There is no love in patriarchy. There is no respect. There is only perpetual immaturity, dependency, and frustration for the man who is subjected to the most sophisticated manipulation as his wife gives over control and authority to him.
It was not until I was well into my thirties that I started to see that some of my uniquely female experiences are beautiful and poignant pictures within the redemption story. Consider the motif of new life born of blood and water, pain and sacrifice.
It was a typical summer weekend service at our local church. I was perusing the bulletin announcements about our son’s upcoming youth group trip that included a water park excursion. Amidst the details for the trip was the following blurb instructing students what to bring:
In the search for a more inclusive understanding of God, the feminine “Sophia” has for many persons become a bridge between traditional Christianity and feminist concerns. So we ask: Who is Sophia, and where did she come from? Is she the long-awaited answer to this search?
Two years ago, I made friends with a woman in another state via social media. We communicated through Facebook and Instagram, and sometimes on Twitter. She was thoughtful, caring, and generous. She wrote about her children, her family, and the ways God was working in her life. She has several kids, and always seemed to be laughing about the ups and downs of raising a big family. I admired her, was maybe even a little jealous of her overflowing life.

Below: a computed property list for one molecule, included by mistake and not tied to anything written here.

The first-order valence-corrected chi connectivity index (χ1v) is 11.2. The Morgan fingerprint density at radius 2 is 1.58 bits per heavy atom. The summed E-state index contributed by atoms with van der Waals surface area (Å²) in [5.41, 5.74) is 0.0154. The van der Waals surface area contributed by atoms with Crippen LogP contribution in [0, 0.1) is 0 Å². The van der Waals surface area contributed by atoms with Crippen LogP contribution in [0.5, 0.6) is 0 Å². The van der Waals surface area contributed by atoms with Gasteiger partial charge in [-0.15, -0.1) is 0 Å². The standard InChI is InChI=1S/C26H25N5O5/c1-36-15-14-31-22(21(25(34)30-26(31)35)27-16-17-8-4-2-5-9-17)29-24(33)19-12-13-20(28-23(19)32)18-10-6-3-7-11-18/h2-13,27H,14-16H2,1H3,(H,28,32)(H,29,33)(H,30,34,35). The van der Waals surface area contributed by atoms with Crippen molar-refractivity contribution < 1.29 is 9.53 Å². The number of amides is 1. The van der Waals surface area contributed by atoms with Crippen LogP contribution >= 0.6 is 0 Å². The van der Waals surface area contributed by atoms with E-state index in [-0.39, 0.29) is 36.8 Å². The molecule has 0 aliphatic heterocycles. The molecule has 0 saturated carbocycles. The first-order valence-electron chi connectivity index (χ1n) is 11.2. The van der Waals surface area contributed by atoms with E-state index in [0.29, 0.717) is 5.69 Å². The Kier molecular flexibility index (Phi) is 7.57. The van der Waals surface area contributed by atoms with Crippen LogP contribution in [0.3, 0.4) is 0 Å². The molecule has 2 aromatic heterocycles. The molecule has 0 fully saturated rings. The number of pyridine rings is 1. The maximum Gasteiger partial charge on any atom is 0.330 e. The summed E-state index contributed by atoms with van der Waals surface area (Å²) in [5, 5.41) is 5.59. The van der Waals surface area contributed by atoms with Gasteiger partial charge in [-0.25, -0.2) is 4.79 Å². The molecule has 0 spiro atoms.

Tragically, Bible-readers throughout most of church history haven't seen Jesus' call to give up power as essential to or even included in Christian faith. Nowhere has that omission been more costly than in the treatment of gender.
This year, I have noticed Mary more than usual. One of the things I’ve seen is a very strong person who bucks her culture to be what God calls her to be. That resistance has a hidden cost that the Bible doesn’t record directly.
I am fortunate to belong to a global denomination that affirms and supports women in ministry. Since its official formation in 1908, the Church of the Nazarene has ordained women right alongside their male colleagues. I’ve often heard it remarked that Nazarene women could preach twelve years before they could vote in US elections!
Most evangelicals are accustomed to the Mary of icons with an emotionless face, the Mary of statues draped in a powder blue robe, and the Mary of piety who quietly and submissively obeys orders. And, if you are like me, you have been nurtured in a faith that, intentionally or not, ignores Mary.